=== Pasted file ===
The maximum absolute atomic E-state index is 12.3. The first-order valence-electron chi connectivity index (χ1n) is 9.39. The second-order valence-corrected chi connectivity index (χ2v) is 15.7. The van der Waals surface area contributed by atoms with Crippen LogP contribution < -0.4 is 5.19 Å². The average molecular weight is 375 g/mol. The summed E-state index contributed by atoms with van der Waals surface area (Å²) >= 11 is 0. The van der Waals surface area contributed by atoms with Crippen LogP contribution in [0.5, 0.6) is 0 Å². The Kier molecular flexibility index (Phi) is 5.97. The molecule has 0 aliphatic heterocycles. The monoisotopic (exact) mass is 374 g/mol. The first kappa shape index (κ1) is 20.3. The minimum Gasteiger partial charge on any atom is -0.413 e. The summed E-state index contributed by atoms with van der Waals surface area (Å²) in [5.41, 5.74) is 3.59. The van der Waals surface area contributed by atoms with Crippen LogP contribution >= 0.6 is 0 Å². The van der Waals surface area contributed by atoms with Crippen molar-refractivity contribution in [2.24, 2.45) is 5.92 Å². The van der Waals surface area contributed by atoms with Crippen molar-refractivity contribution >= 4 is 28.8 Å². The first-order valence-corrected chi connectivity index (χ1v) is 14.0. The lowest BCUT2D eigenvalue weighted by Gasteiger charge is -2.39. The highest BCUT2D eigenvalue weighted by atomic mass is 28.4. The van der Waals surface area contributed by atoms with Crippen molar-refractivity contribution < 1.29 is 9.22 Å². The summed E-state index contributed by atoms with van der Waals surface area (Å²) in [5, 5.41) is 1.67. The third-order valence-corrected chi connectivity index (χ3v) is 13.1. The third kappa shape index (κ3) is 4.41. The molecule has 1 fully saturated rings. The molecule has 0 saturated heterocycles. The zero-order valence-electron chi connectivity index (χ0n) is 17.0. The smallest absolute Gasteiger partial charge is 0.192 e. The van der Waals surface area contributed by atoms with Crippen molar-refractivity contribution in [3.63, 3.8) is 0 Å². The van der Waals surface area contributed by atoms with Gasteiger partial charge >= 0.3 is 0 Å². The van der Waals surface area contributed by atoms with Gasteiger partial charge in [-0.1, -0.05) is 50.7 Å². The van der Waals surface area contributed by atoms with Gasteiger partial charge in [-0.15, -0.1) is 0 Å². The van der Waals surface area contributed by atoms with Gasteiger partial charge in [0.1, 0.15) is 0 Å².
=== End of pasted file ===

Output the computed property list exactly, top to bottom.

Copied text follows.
The maximum absolute atomic E-state index is 12.3. The first-order valence-electron chi connectivity index (χ1n) is 9.39. The second-order valence-corrected chi connectivity index (χ2v) is 15.7. The van der Waals surface area contributed by atoms with Crippen LogP contribution < -0.4 is 5.19 Å². The average molecular weight is 375 g/mol. The summed E-state index contributed by atoms with van der Waals surface area (Å²) >= 11 is 0. The van der Waals surface area contributed by atoms with Crippen LogP contribution in [0.5, 0.6) is 0 Å². The Kier molecular flexibility index (Phi) is 5.97. The molecule has 0 aliphatic heterocycles. The monoisotopic (exact) mass is 374 g/mol. The first kappa shape index (κ1) is 20.3. The minimum Gasteiger partial charge on any atom is -0.413 e. The summed E-state index contributed by atoms with van der Waals surface area (Å²) in [5.41, 5.74) is 3.59. The van der Waals surface area contributed by atoms with Crippen LogP contribution >= 0.6 is 0 Å². The van der Waals surface area contributed by atoms with Crippen molar-refractivity contribution in [2.24, 2.45) is 5.92 Å². The van der Waals surface area contributed by atoms with Crippen molar-refractivity contribution >= 4 is 28.8 Å². The first-order valence-corrected chi connectivity index (χ1v) is 14.0. The lowest BCUT2D eigenvalue weighted by Gasteiger charge is -2.39. The highest BCUT2D eigenvalue weighted by atomic mass is 28.4. The van der Waals surface area contributed by atoms with Crippen molar-refractivity contribution < 1.29 is 9.22 Å². The summed E-state index contributed by atoms with van der Waals surface area (Å²) in [5, 5.41) is 1.67. The third-order valence-corrected chi connectivity index (χ3v) is 13.1. The third kappa shape index (κ3) is 4.41. The molecule has 1 fully saturated rings. The molecule has 0 saturated heterocycles. The zero-order valence-electron chi connectivity index (χ0n) is 17.0. The smallest absolute Gasteiger partial charge is 0.192 e. The van der Waals surface area contributed by atoms with Crippen molar-refractivity contribution in [3.63, 3.8) is 0 Å². The van der Waals surface area contributed by atoms with Gasteiger partial charge >= 0.3 is 0 Å². The van der Waals surface area contributed by atoms with Gasteiger partial charge in [-0.1, -0.05) is 50.7 Å². The van der Waals surface area contributed by atoms with Gasteiger partial charge in [-0.15, -0.1) is 0 Å². The van der Waals surface area contributed by atoms with Gasteiger partial charge in [0.1, 0.15) is 0 Å².